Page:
Karen Willoughby, managing editor of the Baptist Message, our state weekly, was present, I was glad to see. She took photos and will have a much better recap of the evening in next week’s edition. David Hankins, executive-director of our Louisiana Baptist Convention, also drove down from Alexandria for the occasion, which is an encouragement to all of us who are so dependent on and blessed by his leadership. From day one, he has shown a total commitment to helping the churches and God’s people in our area.
So, now–back to work. There is no storm in the Atlantic that we know of and volunteers continue to pour into the city. The politicians are still bickering over how much money Washington actually sent this way and how much is Louisiana’s fair share, but the citizens are getting on with their lives and the task of rebuilding.
In an op-ed piece in Thursday morning’s paper, originally written for the Los Angeles Times, Times-Picayune editor Jim Amoss likened the city’s present state to watching a friend recover from a massive stroke. The recovery is slow, and outsiders keep asking, “Is he back to normal?”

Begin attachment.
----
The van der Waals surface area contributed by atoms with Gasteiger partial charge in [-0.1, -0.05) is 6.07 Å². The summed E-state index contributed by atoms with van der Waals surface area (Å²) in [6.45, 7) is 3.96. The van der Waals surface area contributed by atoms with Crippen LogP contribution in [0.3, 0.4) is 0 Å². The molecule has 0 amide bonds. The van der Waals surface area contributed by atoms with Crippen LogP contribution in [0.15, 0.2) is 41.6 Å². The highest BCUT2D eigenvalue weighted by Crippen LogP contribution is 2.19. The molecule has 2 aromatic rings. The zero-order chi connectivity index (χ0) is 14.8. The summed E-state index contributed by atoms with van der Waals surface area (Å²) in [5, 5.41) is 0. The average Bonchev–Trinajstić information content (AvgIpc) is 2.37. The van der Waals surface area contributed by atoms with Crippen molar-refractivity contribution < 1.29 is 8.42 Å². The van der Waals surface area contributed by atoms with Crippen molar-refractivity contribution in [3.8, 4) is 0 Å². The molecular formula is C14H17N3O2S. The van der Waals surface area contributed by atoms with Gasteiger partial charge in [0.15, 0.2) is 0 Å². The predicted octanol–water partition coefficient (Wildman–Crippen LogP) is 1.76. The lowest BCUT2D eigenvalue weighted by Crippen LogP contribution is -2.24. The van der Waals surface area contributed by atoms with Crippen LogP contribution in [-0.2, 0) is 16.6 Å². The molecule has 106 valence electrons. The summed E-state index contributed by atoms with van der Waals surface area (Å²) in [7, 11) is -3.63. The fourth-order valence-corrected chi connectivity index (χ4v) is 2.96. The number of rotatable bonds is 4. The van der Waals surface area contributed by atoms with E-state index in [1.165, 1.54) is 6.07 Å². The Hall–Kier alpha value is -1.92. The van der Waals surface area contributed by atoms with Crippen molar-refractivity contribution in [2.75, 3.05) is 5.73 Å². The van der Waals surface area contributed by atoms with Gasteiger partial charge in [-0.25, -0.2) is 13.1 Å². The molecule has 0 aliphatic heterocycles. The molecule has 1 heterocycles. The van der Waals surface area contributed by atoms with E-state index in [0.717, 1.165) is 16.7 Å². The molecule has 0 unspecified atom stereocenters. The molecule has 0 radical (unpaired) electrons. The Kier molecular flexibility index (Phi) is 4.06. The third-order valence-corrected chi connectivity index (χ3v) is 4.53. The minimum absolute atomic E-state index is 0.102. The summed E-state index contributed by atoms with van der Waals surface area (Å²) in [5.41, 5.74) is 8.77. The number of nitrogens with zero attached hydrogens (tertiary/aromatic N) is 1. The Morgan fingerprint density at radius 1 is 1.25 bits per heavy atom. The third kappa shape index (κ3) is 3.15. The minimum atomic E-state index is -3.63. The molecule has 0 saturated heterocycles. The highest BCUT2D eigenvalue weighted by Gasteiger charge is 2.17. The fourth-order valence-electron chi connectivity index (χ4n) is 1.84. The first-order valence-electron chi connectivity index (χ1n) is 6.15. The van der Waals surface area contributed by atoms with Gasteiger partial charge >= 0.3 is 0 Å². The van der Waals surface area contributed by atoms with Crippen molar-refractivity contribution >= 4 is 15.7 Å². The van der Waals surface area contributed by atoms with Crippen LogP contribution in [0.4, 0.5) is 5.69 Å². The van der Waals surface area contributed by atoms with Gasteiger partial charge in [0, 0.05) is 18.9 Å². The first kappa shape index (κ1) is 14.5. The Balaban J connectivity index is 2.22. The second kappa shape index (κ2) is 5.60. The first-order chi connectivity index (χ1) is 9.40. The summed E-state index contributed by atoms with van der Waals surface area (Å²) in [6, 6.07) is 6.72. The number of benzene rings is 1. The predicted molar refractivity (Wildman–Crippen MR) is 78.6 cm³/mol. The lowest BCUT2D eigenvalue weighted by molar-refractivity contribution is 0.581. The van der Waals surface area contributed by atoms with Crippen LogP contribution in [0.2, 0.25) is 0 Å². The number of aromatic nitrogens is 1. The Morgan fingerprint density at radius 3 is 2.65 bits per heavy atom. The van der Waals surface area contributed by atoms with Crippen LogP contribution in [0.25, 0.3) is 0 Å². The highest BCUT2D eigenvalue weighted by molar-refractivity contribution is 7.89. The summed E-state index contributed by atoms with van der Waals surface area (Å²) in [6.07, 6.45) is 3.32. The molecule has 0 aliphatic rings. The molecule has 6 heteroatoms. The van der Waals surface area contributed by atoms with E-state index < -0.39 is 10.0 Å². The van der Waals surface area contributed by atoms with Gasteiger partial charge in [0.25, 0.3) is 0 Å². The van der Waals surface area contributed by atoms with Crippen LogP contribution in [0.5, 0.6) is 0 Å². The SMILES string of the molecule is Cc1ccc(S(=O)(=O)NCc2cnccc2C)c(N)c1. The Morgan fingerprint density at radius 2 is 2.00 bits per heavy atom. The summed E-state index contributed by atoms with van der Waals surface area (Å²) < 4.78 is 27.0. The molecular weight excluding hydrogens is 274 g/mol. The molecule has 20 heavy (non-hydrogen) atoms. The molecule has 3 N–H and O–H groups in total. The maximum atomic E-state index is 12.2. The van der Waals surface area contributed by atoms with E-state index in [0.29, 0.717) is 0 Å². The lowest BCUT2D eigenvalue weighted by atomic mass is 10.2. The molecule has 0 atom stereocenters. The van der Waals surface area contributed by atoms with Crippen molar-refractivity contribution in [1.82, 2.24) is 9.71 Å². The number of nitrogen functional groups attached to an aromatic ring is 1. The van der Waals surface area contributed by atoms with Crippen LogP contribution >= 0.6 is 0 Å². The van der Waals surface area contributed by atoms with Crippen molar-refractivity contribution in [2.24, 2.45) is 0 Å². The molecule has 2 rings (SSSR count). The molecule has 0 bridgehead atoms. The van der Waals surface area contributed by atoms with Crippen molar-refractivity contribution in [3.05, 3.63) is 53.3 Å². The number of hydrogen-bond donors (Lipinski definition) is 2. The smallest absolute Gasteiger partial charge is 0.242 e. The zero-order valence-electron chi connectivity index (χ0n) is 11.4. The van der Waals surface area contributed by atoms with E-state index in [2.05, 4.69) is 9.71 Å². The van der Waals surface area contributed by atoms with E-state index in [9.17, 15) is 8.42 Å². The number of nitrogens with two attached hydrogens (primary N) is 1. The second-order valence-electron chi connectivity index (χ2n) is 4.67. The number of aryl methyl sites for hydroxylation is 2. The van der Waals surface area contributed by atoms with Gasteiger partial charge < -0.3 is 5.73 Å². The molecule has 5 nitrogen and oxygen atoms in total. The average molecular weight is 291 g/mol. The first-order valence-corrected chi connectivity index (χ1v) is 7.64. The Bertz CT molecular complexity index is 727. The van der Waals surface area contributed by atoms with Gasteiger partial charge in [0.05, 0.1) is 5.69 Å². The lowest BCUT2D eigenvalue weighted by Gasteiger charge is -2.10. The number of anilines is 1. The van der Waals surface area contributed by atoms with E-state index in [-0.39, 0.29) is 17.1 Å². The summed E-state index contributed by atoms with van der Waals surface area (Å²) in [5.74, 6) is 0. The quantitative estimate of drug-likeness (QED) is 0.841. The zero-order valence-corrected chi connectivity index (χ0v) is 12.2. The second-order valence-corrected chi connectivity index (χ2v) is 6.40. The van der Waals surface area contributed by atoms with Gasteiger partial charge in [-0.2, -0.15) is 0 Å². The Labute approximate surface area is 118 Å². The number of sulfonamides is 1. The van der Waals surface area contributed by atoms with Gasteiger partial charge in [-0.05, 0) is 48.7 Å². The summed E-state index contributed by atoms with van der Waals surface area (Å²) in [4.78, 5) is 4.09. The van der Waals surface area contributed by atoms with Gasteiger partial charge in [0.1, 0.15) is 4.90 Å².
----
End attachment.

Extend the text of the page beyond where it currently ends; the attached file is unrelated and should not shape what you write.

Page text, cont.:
Amoss writes, “One day he utters a complete sentence–a paltry achievement for someone who once spoke eloquently. The strangers are shocked at his diminished state, but you who’ve been at his bedside rejoice, for you remember the early days of incoherent stammering.”
He continues, “We who have not left since the storm ravaged our city find ourselves somewhere between the stammering and the eloquence of old. The city tourists know is back to being its beloved self–the French Quarter, the Garden District, St. Charles Avenue’s mansions and live oaks, our restaurants and music. But the vast urban expanse that flooded–an area seven times the size of Manhattan that stewed for three weeks in 5-12 feet of saltwater–is still struggling back to life.”
Amoss calls for a new “Marshall plan” for this city. Old-timers (and history students) will recall that this was the United States’ answer to the devastation which World War II wrought on Europe. We did not abandon these people, but went in with personnel and money and helped to rebuild their lands and to restore their lives.
And so, along with Brianne, we’re praying. We make no claim and no effort to praying like “a bunch of preachers,” which I suppose means “experts” or “professionals.”
Just a simple request from a loving child to the gracious Father in faith and love will do, thank you.